Study shows LiFSI salt in the electrolyte improves performance of Li-ion batteries with silicon anodes
Researchers in Europe report that using the new salt lithium bis(fluorosulfonyl)imide (LiFSI) rather than LiPF6 in the electrolyte improves the performance of Li-ion batteries with silicon anodes. A paper on their work is published in the Journal of the American Chemical Society.
A good candidate for the next generation of batteries has to be abundant, environmentally friendly, cheap and safe; silicon fulfills these conditions. Silicon, which represents the second most abundant element in the earth’s crust is a light element and can accommodate 3.75 Li atoms per Si atom at room temperature, resulting in a maximum capacity of 3579 mAh/g.
However, electrochemical cells using silicon are still suffering from a low Coulombic efficiency and a constant decrease in capacity. The main reason is due to the large volume expansion occurring upon lithiation of the silicon. Successive expansions/ contractions of the Si particles can lead to cracking, partial, and/or full disconnection between the Si particles, the conductive additive (carbon black), and the current collector, and a part of the active material will thus be lost. A lot of different strategies have allowed to improve the stability of the cells by avoiding or limiting this volume expansion by, for example, reducing the size of the particles, by using specific cycling conditions of the battery, and more recently, by the development of nanostructured Si materials.
An additional reason for the observed irreversible capacity is the result of the electrolyte decomposition and the formation of a protective film: the solid electrolyte interphase (SEI). For Si-based electrodes, the formation of the SEI is affected by cracks during the volume expansion/contraction during cycling, and it has to be continuously reformed consuming extra amounts of lithium. The stability of the SEI layer is crucial for maintaining good performance of a Li-ion battery.
To improve the stability of the SEI layer, electrolyte additives such as VC or silanes have been added to the classical electrolyte (LiPF6 in nonaqueous carbonate solvents, e.g. EC, DEC, dimethyl carbonate (DMC)). However, the role of the electrolyte salt itself and its interface reactivity have attracted less attention and in the current Li-ion batteries, it is LiPF6 which is used as conducting salt.—Phillippe et al.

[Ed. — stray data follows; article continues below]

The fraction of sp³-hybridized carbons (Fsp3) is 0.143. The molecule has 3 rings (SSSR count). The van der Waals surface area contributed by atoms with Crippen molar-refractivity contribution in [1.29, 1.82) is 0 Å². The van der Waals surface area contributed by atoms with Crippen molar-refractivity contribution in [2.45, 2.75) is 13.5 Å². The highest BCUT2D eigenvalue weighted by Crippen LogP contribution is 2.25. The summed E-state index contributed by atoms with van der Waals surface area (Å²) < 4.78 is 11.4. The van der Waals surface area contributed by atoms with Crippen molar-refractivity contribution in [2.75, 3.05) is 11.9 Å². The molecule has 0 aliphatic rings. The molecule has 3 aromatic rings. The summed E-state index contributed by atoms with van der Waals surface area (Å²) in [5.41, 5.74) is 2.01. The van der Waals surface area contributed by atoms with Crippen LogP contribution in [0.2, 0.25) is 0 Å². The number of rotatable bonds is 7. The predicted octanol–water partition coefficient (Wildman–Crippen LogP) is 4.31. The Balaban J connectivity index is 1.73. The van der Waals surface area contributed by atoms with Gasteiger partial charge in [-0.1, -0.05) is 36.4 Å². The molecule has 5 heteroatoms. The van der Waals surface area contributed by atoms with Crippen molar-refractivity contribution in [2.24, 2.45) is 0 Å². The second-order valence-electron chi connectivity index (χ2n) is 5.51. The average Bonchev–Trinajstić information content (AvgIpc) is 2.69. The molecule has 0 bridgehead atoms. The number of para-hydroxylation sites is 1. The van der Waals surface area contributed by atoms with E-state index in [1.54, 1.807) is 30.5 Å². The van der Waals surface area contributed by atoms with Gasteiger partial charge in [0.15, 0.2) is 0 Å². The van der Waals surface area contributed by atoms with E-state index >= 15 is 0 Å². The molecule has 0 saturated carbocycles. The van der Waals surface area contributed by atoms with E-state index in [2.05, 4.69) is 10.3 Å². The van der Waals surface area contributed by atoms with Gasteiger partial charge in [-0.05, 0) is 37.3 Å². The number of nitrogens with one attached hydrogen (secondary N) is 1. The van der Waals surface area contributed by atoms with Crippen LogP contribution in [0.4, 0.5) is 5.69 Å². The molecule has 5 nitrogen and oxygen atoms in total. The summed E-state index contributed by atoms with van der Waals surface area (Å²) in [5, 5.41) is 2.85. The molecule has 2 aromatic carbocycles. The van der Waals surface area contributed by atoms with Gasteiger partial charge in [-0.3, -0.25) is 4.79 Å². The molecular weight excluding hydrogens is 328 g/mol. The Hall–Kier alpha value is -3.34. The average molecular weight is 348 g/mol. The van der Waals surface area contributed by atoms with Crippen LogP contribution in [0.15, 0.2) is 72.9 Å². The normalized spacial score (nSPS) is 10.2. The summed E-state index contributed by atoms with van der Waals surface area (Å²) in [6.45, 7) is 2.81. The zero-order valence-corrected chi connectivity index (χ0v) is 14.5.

While LiPF6 presents a high ionic conductivity and good electrochemical stability when it is solved in carbonate solvents, it also presents many problems, the authors noted. It is thermally instable and also extremely sensitive to traces of water, moisture and alcohol, leading to the formation of hydrofluoric acid (HF). Additionally, the risk of release of gaseous HF in case of thermal runaway of the battery presents a safety problem that needs to be solved. Therefore, they suggested, the replacement of the classical LiPF6 salt has to be considered.
They selected LiFSI as a candidate. LiFSI presents a better ionic conductivity than LiPF6, and shows good anticorrosive properties toward aluminum. The salt outperforms LiPF6 and exhibits good electrochemical performances when used as salt in nonaqueous carbonates solvents in half-cells. Its better stability toward hydrolysis than LiPF6 is another advantage—this can be a crucial point for the good cyclability of lithium-ion batteries, they observed.
In their study, the researchers showed that LiFSI allows avoiding the fluorination process of the silicon particles surface upon long-term cycling, which is observed with the common salt LiPF6. As a result, the composition in surface silicon phases is modified, and the favorable interactions between the binder and the active material surface are preserved.
They also found that the reduction products deposited at the surface of the electrode act as a passivation layer which prevents further reduction of the salt and preserves the electrochemical performances of the battery.
Bertrand Philippe, Rémi Dedryvère, Mihaela Gorgoi, Håkan Rensmo, Danielle Gonbeau, and Kristina Edström (2013) Improved Performances of Nanosilicon Electrodes Using the Salt LiFSI: A Photoelectron Spectroscopy Study. Journal of the American Chemical Society doi: 10.1021/ja403082s